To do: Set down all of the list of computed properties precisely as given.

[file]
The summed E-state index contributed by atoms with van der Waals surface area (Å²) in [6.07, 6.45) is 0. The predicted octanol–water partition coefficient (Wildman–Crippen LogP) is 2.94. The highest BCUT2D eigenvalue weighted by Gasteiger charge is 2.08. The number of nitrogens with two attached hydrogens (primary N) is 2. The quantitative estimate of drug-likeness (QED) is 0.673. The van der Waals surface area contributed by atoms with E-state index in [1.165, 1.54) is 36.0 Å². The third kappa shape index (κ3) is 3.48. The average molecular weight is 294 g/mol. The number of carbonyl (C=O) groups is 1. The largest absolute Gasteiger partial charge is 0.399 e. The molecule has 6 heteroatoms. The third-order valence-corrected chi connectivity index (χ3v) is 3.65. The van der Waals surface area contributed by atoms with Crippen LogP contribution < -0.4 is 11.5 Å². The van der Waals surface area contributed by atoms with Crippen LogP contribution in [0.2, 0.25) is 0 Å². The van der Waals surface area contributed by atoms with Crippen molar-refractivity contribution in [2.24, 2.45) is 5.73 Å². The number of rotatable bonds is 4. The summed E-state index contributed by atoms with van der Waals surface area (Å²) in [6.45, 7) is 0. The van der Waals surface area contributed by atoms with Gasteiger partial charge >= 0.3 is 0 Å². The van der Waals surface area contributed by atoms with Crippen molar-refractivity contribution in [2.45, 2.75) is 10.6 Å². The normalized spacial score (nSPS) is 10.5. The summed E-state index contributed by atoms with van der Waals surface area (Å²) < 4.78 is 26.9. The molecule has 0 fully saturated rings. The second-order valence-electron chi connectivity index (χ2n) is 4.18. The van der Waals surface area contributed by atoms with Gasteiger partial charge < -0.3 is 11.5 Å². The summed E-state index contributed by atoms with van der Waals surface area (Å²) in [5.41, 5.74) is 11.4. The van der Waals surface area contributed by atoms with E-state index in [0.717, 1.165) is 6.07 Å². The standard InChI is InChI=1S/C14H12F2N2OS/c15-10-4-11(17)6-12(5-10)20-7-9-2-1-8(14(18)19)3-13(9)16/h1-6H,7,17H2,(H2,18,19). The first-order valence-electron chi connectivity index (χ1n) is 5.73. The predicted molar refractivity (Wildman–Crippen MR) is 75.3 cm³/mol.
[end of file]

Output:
The summed E-state index contributed by atoms with van der Waals surface area (Å²) in [6.07, 6.45) is 0. The predicted octanol–water partition coefficient (Wildman–Crippen LogP) is 2.94. The highest BCUT2D eigenvalue weighted by Gasteiger charge is 2.08. The number of nitrogens with two attached hydrogens (primary N) is 2. The quantitative estimate of drug-likeness (QED) is 0.673. The van der Waals surface area contributed by atoms with E-state index in [1.165, 1.54) is 36.0 Å². The third kappa shape index (κ3) is 3.48. The average molecular weight is 294 g/mol. The number of carbonyl (C=O) groups is 1. The largest absolute Gasteiger partial charge is 0.399 e. The molecule has 6 heteroatoms. The third-order valence-corrected chi connectivity index (χ3v) is 3.65. The van der Waals surface area contributed by atoms with Crippen LogP contribution < -0.4 is 11.5 Å². The van der Waals surface area contributed by atoms with Crippen LogP contribution in [0.2, 0.25) is 0 Å². The van der Waals surface area contributed by atoms with Crippen molar-refractivity contribution in [2.24, 2.45) is 5.73 Å². The number of rotatable bonds is 4. The summed E-state index contributed by atoms with van der Waals surface area (Å²) in [6.45, 7) is 0. The van der Waals surface area contributed by atoms with Gasteiger partial charge >= 0.3 is 0 Å². The van der Waals surface area contributed by atoms with Crippen molar-refractivity contribution in [2.45, 2.75) is 10.6 Å². The normalized spacial score (nSPS) is 10.5. The summed E-state index contributed by atoms with van der Waals surface area (Å²) < 4.78 is 26.9. The molecule has 0 fully saturated rings. The second-order valence-electron chi connectivity index (χ2n) is 4.18. The van der Waals surface area contributed by atoms with Gasteiger partial charge < -0.3 is 11.5 Å². The summed E-state index contributed by atoms with van der Waals surface area (Å²) in [5.41, 5.74) is 11.4. The van der Waals surface area contributed by atoms with E-state index in [0.717, 1.165) is 6.07 Å². The standard InChI is InChI=1S/C14H12F2N2OS/c15-10-4-11(17)6-12(5-10)20-7-9-2-1-8(14(18)19)3-13(9)16/h1-6H,7,17H2,(H2,18,19). The first-order valence-electron chi connectivity index (χ1n) is 5.73. The predicted molar refractivity (Wildman–Crippen MR) is 75.3 cm³/mol.